An Insurance Score is to Personal Auto as (BLANK) is to Homeowners’

If credit scores do play a statistically/actuarially valid role in determining the risk of a given driver, is there some other behavioral indicator that would play a similarly valid role for assessing the risk of insuring a specific homeowner’s home?

(Image credit: Thirsty Turf Irrigation/Unsplash.)

For many years, personal auto insurers have been using credit-based insurance scores as inputs to pricing algorithms. The insurers state that the resulting premiums are more accurate, and are thus more fair, than premiums calculated without insurance scores. In 2007 the FTC agreed.

Nonetheless, there is something very puzzling about the use of insurance scores in auto pricing algorithms, namely the lack of any obvious or intuitive relationship between

  • On the one hand, having a good credit-based insurance score
  • And on the other hand, and having fewer claims

Why should this relationship exist?

Looking at how FICO, the mostly widely used credit score is calculated provides some clues . The two largest factors in calculating FICO scores are:

  • Whether payments are being made on time (payment history)
  • The degree to which available source of credit sources are being utilized (for example using 15 percent vs. 85 percent of a credit card limit; or having one mortgage with a low balance vs. having first and second mortgages both with high balances).

One plausible explanation: the kinds of people who make debt payments on time, and who are careful regarding the amount of debt they carry; may also be the kinds of people who are more careful and aware when operating a motor vehicle. (A personal note: when I taught my son to drive, I emphasized a driver’s ethical responsibilities—telling him several times that a carelessly driven automobile could be a lethal weapon.).

So, let’s return to the question in the title of this article. If credit scores do play a statistically/actuarially valid role in determining the risk of a given driver, is there some other behavioral indicator that would play a similarly valid role for assessing the risk of insuring a specific homeowner’s home?

My hypothesis is that there is such a behavioral indicator for homeowners’ insurance, namely: The installation of devices indicating the presence of hazards that could lead to losses.

Examples include leak detectors detecting the presence of water that can damage flooring; or motion detectors indicating the presence of an intruder.

An insurer could offer discounts to a homeowner who simply affirms the presence of protective devices such as smoke detectors and burglar alarms. Or an insurer could offer discounts on a nationally recognized security systems, without receiving any data from installed systems.

State Farm  goes further. It has a program that provides free ADT home security equipment and a discount of up to 6 percent on homeowners insurance. This program does require the sharing of certain data from the ADT equipment with State Farm, in order to receive these discounts. Such fully connected programs have the potential of completing a full connected home and connected insurer cycle shown below.

(Source: Celent. Click to enlarge.)

To extend my hypothesis: homeowners who install such sensors and alarm systems, are more likely to also take steps that can mitigate other hazards in and around their homes, for example:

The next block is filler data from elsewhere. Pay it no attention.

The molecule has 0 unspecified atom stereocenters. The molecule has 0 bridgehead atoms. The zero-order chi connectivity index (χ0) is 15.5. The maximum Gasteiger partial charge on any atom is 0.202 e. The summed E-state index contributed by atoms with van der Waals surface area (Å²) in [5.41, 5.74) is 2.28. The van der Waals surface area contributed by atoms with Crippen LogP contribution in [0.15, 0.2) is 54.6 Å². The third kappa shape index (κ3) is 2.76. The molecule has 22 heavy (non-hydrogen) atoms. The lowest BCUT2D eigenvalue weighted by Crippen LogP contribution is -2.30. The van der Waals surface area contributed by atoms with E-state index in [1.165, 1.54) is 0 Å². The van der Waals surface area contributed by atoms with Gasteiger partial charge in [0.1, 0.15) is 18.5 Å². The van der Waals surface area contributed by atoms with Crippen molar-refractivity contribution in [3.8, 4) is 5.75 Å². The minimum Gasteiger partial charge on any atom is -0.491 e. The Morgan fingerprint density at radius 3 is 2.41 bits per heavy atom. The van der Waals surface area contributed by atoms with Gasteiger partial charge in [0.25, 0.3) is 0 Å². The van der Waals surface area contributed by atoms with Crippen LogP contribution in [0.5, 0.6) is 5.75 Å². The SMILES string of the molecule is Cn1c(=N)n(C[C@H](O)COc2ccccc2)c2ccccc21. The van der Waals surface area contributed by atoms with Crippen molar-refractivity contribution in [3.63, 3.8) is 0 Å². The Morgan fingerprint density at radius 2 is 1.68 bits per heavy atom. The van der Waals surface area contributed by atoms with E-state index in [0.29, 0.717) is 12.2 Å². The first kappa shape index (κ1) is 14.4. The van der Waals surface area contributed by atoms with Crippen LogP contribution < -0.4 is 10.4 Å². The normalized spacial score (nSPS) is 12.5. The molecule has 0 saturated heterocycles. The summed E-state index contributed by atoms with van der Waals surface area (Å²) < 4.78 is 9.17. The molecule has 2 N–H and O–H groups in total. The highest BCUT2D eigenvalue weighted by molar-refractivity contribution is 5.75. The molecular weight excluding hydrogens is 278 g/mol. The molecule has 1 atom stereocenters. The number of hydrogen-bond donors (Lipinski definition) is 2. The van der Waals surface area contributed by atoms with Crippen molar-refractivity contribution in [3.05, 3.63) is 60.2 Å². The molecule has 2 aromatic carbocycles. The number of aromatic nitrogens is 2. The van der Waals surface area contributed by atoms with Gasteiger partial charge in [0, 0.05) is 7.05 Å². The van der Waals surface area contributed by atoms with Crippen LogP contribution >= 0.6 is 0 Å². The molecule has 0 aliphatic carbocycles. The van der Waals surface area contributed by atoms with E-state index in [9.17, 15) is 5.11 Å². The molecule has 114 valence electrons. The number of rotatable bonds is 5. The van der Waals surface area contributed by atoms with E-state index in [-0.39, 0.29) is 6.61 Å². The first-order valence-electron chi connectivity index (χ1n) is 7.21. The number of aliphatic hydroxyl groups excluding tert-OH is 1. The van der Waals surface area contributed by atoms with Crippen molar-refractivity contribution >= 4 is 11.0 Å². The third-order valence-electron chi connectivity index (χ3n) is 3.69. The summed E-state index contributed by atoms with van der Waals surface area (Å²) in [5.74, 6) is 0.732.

• Creating a defensible space around a home in areas subject to wildfires.
  • Keeping roofs in good condition in areas exposed to windstorms.
  • Maintaining older sidewalks and driveways in good repair.

Credit and insurance scores typically fall into a broad range, for example 300 to 850—so an actuary can fine tune how to use a specific score into an auto insurance pricing algorithm.

But to my knowledge there is no widely recognized “connected home score” that provides a numeric range reflecting the number and working condition of sensors. However, it should be possible to create a connected home step function. For example crediting 10 points for simply affirming the presence of certain sensors; 30 points for providing certification of 24X7 monitoring, and 100 points for sharing data from sensors with the insurance company.

So, here is how I would fill in the (Blank) in the title of this blog:

From “An Insurance Score Is to Personal Auto as (Blank) Is to Homeowners Insurance”

To “An Insurance Score Is to Personal Auto as a Connected Home Score Is to Homeowners Insurance.”

Now it’s up to homeowner insurers to see how valid this hypothesis is. If any reader of this blog knows of a non-confidential use of this kind of connected home score, let me know.

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Donald Light // Donald Light is a Director in Celent’s North America Property/Casualty Insurance Practice. His coverage areas include: technology and business strategy; transformative technologies such as digital, the Internet of Things, and driverless cars; core systems; and insurance technology M&A due diligence. His recent consulting work includes: developing a strategic IT plan for a specialty insurer, core system vendor selection support; a build vs. buy analysis for core systems; and several due diligence assignments. Light is widely quoted in the press and media, including The Wall Street Journal, The Economist, NBC and CBS Evening News, CNBC, National Public Radio. He is a frequent presenter at industry conferences including those sponsored by ACORD, PCI, and IASA.

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